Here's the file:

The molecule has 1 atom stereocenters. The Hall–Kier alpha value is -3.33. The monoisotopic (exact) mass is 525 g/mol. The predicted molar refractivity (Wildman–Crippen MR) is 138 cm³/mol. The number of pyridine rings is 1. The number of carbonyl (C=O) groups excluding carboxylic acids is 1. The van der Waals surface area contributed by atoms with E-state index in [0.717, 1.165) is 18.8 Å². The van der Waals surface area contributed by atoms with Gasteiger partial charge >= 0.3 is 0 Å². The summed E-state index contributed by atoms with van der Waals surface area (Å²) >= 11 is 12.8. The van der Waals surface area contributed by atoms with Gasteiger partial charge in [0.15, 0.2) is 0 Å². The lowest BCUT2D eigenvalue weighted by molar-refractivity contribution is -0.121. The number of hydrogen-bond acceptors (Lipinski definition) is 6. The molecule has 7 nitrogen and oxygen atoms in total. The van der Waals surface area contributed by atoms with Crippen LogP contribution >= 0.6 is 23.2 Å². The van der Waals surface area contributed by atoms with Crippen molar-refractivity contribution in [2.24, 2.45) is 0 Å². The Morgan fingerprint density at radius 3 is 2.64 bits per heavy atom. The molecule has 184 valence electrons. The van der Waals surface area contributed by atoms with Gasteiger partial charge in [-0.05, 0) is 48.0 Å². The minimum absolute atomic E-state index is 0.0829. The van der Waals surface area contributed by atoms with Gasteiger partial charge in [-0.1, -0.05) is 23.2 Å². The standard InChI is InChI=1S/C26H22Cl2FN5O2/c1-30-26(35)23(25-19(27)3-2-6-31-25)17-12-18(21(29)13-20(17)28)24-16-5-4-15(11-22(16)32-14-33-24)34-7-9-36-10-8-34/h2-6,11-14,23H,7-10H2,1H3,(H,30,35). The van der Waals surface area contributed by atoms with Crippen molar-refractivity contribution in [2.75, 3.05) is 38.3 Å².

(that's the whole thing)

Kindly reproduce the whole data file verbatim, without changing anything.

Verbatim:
The molecule has 1 atom stereocenters. The Hall–Kier alpha value is -3.33. The monoisotopic (exact) mass is 525 g/mol. The predicted molar refractivity (Wildman–Crippen MR) is 138 cm³/mol. The number of pyridine rings is 1. The number of carbonyl (C=O) groups excluding carboxylic acids is 1. The van der Waals surface area contributed by atoms with E-state index in [0.717, 1.165) is 18.8 Å². The van der Waals surface area contributed by atoms with Gasteiger partial charge >= 0.3 is 0 Å². The summed E-state index contributed by atoms with van der Waals surface area (Å²) >= 11 is 12.8. The van der Waals surface area contributed by atoms with Gasteiger partial charge in [0.15, 0.2) is 0 Å². The lowest BCUT2D eigenvalue weighted by molar-refractivity contribution is -0.121. The number of hydrogen-bond acceptors (Lipinski definition) is 6. The molecule has 7 nitrogen and oxygen atoms in total. The van der Waals surface area contributed by atoms with Crippen LogP contribution >= 0.6 is 23.2 Å². The van der Waals surface area contributed by atoms with Crippen molar-refractivity contribution in [2.24, 2.45) is 0 Å². The Morgan fingerprint density at radius 3 is 2.64 bits per heavy atom. The molecule has 184 valence electrons. The van der Waals surface area contributed by atoms with Gasteiger partial charge in [-0.05, 0) is 48.0 Å². The minimum absolute atomic E-state index is 0.0829. The van der Waals surface area contributed by atoms with Gasteiger partial charge in [-0.1, -0.05) is 23.2 Å². The standard InChI is InChI=1S/C26H22Cl2FN5O2/c1-30-26(35)23(25-19(27)3-2-6-31-25)17-12-18(21(29)13-20(17)28)24-16-5-4-15(11-22(16)32-14-33-24)34-7-9-36-10-8-34/h2-6,11-14,23H,7-10H2,1H3,(H,30,35). The van der Waals surface area contributed by atoms with Crippen molar-refractivity contribution in [2.75, 3.05) is 38.3 Å².